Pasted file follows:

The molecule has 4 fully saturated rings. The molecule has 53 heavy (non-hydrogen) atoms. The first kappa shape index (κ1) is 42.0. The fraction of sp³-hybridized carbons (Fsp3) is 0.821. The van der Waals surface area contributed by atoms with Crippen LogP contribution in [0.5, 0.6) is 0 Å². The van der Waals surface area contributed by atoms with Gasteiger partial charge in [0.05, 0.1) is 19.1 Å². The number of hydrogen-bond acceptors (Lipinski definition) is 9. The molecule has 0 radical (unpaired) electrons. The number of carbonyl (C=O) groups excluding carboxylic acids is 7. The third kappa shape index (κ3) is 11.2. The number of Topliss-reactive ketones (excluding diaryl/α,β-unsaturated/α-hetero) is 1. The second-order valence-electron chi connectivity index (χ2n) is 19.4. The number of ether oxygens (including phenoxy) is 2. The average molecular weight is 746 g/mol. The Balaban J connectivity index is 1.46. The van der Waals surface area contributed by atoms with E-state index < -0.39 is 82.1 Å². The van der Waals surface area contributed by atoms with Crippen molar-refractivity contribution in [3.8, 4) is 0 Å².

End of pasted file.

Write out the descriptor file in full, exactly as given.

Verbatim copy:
The molecule has 4 fully saturated rings. The molecule has 53 heavy (non-hydrogen) atoms. The first kappa shape index (κ1) is 42.0. The fraction of sp³-hybridized carbons (Fsp3) is 0.821. The van der Waals surface area contributed by atoms with Crippen LogP contribution in [0.5, 0.6) is 0 Å². The van der Waals surface area contributed by atoms with Gasteiger partial charge in [0.05, 0.1) is 19.1 Å². The number of hydrogen-bond acceptors (Lipinski definition) is 9. The molecule has 0 radical (unpaired) electrons. The number of carbonyl (C=O) groups excluding carboxylic acids is 7. The third kappa shape index (κ3) is 11.2. The number of Topliss-reactive ketones (excluding diaryl/α,β-unsaturated/α-hetero) is 1. The second-order valence-electron chi connectivity index (χ2n) is 19.4. The number of ether oxygens (including phenoxy) is 2. The average molecular weight is 746 g/mol. The Balaban J connectivity index is 1.46. The van der Waals surface area contributed by atoms with E-state index < -0.39 is 82.1 Å². The van der Waals surface area contributed by atoms with Crippen molar-refractivity contribution in [3.8, 4) is 0 Å².